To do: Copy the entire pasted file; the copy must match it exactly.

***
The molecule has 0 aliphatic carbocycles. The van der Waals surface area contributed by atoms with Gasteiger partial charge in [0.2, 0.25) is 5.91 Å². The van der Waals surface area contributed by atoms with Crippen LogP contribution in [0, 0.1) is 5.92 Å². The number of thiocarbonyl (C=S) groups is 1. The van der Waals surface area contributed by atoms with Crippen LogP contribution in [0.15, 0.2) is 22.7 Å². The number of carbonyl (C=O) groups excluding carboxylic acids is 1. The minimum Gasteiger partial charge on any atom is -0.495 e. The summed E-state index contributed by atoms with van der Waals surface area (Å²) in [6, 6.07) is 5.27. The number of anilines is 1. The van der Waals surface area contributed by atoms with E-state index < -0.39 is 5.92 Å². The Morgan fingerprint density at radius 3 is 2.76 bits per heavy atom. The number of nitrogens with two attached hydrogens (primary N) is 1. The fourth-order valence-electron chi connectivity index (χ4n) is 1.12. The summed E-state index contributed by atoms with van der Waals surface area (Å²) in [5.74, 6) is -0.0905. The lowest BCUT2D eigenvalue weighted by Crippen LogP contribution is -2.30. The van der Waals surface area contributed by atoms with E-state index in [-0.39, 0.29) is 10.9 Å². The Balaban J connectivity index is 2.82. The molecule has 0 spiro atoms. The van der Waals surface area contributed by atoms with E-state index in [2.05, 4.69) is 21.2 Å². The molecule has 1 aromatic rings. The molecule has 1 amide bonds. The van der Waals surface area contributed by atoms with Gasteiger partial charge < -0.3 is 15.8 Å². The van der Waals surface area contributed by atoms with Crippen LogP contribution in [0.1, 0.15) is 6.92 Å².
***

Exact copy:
The molecule has 0 aliphatic carbocycles. The van der Waals surface area contributed by atoms with Gasteiger partial charge in [0.2, 0.25) is 5.91 Å². The van der Waals surface area contributed by atoms with Crippen LogP contribution in [0, 0.1) is 5.92 Å². The number of thiocarbonyl (C=S) groups is 1. The van der Waals surface area contributed by atoms with Crippen LogP contribution in [0.15, 0.2) is 22.7 Å². The number of carbonyl (C=O) groups excluding carboxylic acids is 1. The minimum Gasteiger partial charge on any atom is -0.495 e. The summed E-state index contributed by atoms with van der Waals surface area (Å²) in [6, 6.07) is 5.27. The number of anilines is 1. The van der Waals surface area contributed by atoms with E-state index < -0.39 is 5.92 Å². The Morgan fingerprint density at radius 3 is 2.76 bits per heavy atom. The number of nitrogens with two attached hydrogens (primary N) is 1. The fourth-order valence-electron chi connectivity index (χ4n) is 1.12. The summed E-state index contributed by atoms with van der Waals surface area (Å²) in [5.74, 6) is -0.0905. The lowest BCUT2D eigenvalue weighted by Crippen LogP contribution is -2.30. The van der Waals surface area contributed by atoms with E-state index in [-0.39, 0.29) is 10.9 Å². The Balaban J connectivity index is 2.82. The molecule has 0 spiro atoms. The van der Waals surface area contributed by atoms with E-state index in [2.05, 4.69) is 21.2 Å². The molecule has 1 aromatic rings. The molecule has 1 amide bonds. The van der Waals surface area contributed by atoms with Gasteiger partial charge < -0.3 is 15.8 Å². The van der Waals surface area contributed by atoms with Crippen LogP contribution in [0.1, 0.15) is 6.92 Å².